Having not read many circus novels, By a Charm and a Curse has convinced me that I need to read way more. This was dark, lovely, and emotional.
Le Grand’s Carnival Fantastic isn’t like other traveling circuses. It’s bound by a charm, held together by a centuries-old curse, that protects its members from ever growing older or getting hurt. Emmaline King is drawn to the circus like a moth to a flame…and unwittingly recruited into its folds by a mysterious teen boy whose kiss is as cold as ice.
Forced to travel through Texas as the new Girl in the Box, Emmaline is completely trapped. Breaking the curse seems like her only chance at freedom, but with no curse, there’s no charm, either—dooming everyone who calls the Carnival Fantastic home. Including the boy she’s afraid she’s falling for.
This reminded me so much of The Weight of Feathers (mostly because it’s the only other ‘circus’ type of book I really enjoyed). At the same time there was a darker element to it that I really enjoyed.
By a Charm and a Curse is as colorful as you would expect a circus to be. It shines brightly and is a magical wonder. But what steals the show is the cast of characters. They are endearing and compassionate and while we don’t spend too much time with many of them, they leave a little mark on your heart. I especially enjoyed Emmaline’s dynamic.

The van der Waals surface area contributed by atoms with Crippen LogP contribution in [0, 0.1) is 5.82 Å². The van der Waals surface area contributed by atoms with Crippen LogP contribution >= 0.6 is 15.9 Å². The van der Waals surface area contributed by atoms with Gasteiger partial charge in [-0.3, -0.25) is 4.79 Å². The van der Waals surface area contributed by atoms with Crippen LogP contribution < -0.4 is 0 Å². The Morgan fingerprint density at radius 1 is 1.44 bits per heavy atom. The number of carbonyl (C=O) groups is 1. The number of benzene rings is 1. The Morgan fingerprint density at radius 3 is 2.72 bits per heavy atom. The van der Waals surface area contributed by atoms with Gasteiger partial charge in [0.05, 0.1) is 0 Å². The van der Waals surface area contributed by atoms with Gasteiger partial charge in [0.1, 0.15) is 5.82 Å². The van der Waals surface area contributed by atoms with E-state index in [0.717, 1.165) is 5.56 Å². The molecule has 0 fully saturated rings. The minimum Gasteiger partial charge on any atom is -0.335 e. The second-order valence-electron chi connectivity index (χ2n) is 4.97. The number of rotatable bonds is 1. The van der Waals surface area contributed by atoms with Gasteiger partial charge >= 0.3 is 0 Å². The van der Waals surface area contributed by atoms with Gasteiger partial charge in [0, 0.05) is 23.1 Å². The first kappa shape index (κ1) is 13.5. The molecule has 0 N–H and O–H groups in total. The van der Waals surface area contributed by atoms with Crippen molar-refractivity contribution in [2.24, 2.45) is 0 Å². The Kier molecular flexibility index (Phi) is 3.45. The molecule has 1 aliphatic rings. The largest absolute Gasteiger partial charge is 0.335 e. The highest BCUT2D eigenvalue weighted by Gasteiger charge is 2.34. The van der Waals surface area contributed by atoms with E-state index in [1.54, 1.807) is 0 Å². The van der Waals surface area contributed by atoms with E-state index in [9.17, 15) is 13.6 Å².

For Emmaline it’s a difficult dilemma. Not only must she be forced to travel with the Carnival, but she also finds herself trying (or not) to be friends with them. She has to realize that sometimes good people do bad things to survive. Even more so, she has to decide is she is one of those people. This ethical dilemma was fascinating to see unfold.
By the end of this book, you’ll be staying up late and flipping pages like I was, because it all sort of builds into this speeding train you can’t look away from. There is something that is happened, pulling their worlds apart at the seams, and you have to keep your eyes glued to the page.
What were your inspirations when writing this book
Music sparked this story into life. I’d been listening to the Dresden Doll’s Coin-Operated Boy, and had an image of a girl falling from a great height. That turned into a short story, and at my critique partner’s urging, a novel. And then I made a playlist largely comprised of music that was in that same tone, kind of dark but pretty but haunting.
Did you have to do any research for this novel and if so, what was the most interesting thing that didn’t make it into the book
I think the most interesting things I found that didn’t make it into the book were these images of abandoned carnival rides. They were so dilapidated but so haunting, and if I could have found a way to include them, I would have.
If you were in a circus, what would your talent be
What advice would you give to writers just beginning
I’d say toughen up your skin. Learn to separate your writing from yourself, because for your writing to get better, you need to hear the truth from people who want to see your work get better. And that’s hard! It was incredibly difficult to get critical feedback on a novel that I had worked so hard on. But your crit partners (and eventually your agent and your editor) only want to make your work shine.